This is unsatisfactory and inefficient on several levels –
– Knowledge silos are not just allowed to exist but are, in effect, actively encouraged
– The same problems are being solved again and again in different parts of the organization
– The knowledge, experience and creativity of staff members is not being accessed
– Innovation is stifled
– Reliance on documented information solely, whether this is electronic or hard copy, will never tell the whole story. Therefore, without human to human input, management at all levels will not be seeing the true picture and may be making important decisions based on partial data only
‘Knetworking’ – a methodology
So if the ‘traditional model’ doesn’t work what might?
Let’s look at the same model again.
This time, however, you can see that there are lots of red arrows linking all the teams at the same levels and blue arrows for links between levels. These arrows represent the periodic attendance by team representatives at other teams’ ‘solution sessions’ thus allowing knowledge to spread over time from all teams and to all teams . This approach essentially provides a ‘side to side’ approach to knowledge in the enterprise and also enhances the traditional ‘up and down’ model of knowledge flows. This ensures that good ideas and approaches to problems are not siloed and are made available to everyone across the enterprise.
How might this work? If you can imagine that a half an hour a week or every two weeks is set aside, perhaps as part of the team brief process, to look at the problems that a team is encountering and how they might be solved, as well as actively seeking suggestions for new ideas and approaches. All input, tranformation and output teams will each be holding their own ‘solution sessions’ hosted by their own team representative who has been trained in simple knowledge levering approaches such as the fishbone (or Ishikawa) diagram, simple root cause analysis (5 whys), pareto analysis etc. The only rules in selecting the representative is that they are not part of the supervisory team and should be seen by all team members as an ‘honest broker’.
However if these sessions are creatively timed it may then become possible for team representatives to attend other team’s sessions and report back. In this way members of the Transformation 1 teams can see what other teams are doing with the same transformation or product and communicate this back to their own teams. They can also see what problems and ideas the Transformation 2 teams come up with. This may be especially beneficial if the Transformation 2 team is ‘upstream’ in a process so that the effect of what the Transformation 1 Team is doing (or not doing) can be communicated.
At their next team’s ‘solution session’ the team representatives can then report back so allowing for ‘knowledge’ to be communicated across teams at the grassroots level. This process is also important for sessions at higher management levels too. Allowing members of teams at all levels to sit in may contribute greatly in ensuring that the correct solution for a particular problem is selected and may also help staff to understand the day to day problems that managers face.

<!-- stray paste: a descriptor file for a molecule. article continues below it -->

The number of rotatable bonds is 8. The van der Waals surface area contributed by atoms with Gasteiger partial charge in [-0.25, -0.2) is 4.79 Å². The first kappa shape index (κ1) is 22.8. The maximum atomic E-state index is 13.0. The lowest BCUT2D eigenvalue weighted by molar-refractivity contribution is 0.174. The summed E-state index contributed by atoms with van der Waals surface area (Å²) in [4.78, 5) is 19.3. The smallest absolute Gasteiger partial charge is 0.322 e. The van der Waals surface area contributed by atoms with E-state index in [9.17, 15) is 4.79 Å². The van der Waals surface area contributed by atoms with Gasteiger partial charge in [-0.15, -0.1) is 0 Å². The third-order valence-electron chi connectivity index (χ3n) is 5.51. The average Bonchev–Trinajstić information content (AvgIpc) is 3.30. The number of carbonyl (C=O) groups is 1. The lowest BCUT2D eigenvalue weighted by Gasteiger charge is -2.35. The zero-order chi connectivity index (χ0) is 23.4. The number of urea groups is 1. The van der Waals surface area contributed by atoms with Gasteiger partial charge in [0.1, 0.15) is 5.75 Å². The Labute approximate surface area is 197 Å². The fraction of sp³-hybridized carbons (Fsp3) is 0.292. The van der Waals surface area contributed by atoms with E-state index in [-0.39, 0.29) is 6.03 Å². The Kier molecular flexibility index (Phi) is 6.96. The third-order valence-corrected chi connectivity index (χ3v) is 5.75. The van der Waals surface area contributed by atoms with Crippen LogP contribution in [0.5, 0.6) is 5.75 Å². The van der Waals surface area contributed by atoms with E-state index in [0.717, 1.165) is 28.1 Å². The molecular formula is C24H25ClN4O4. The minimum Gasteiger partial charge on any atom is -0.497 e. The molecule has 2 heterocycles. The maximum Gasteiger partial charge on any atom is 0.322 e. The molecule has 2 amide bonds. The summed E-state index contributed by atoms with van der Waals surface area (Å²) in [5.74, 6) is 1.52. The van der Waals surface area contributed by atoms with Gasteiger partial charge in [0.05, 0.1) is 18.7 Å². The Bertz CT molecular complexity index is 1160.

‘Knetworking’ in your organization
As all organizations and their cultures differ there can be no single prescription for how ‘knetworking’ might be accomplished in your organization. The frequency of ‘solution sessions’, how long they should take and how they are to be facilitated in really down to what works for you. However, in my opinion, even if the approach is adopted using the minimum resource it should still provide benefits for your organization and its staff.
We need to talk now about the ‘knowledge facilitator’ role. This is probably the most crucial role as this function will be the ‘go to’ person for all things knowledge based as well as being responsible for providing a holistic overview to the whole enterprise-wide knowledge initiative.
The ‘knowedge facilitator’ must basically ensure that –
– All team representatives are competent and are trained to a suitable level
– That ‘solution sessions’ are timetabled so that team representatives can attend other teams’ sessions
– That periodic ‘knowledge summits’ are held where all team representatives can get together and exchange views and discuss the latest problems afecting their areas
– That a system of recording what goes on at each ‘solution session’ is instituted and maintained. This might be something as basic as a spreadsheet containing bullet points encapsulating the discussion or perhaps a data base which can be accessed by all team representatives
– That the knowledge data is suitably analysed and that a report on knowledge activities is pulled together monthly or quarterly to ensure that senior management are kept informed
And that’s it really. In these posts I have stated that knowledge leverage and information creation (KLIC) can be carried out in two ways –
– The knowledge gap analysis or ‘information audit’ dealing with specific areas and processes
– ‘Knetworking’ which is an ongoing enterprise-wide approach aimed at levering knowledge to solve problems and produce new ideas at every level of the organization.
What I have described above, and in the previous post, is really the skeleton of an enterprise knowledge system, it’s up to you to put the flesh on the bones and tailor the basic idea so that it works well for your organization. Relying solely on hard copy or electronic data only can only provide part of the picture. It’s my hope that such an initiative will increase the flow of human to human information giving everyone a much richer picture of what’s going on in their organization.
(Thanks to quinn.anya for the superb Flickr CC photo)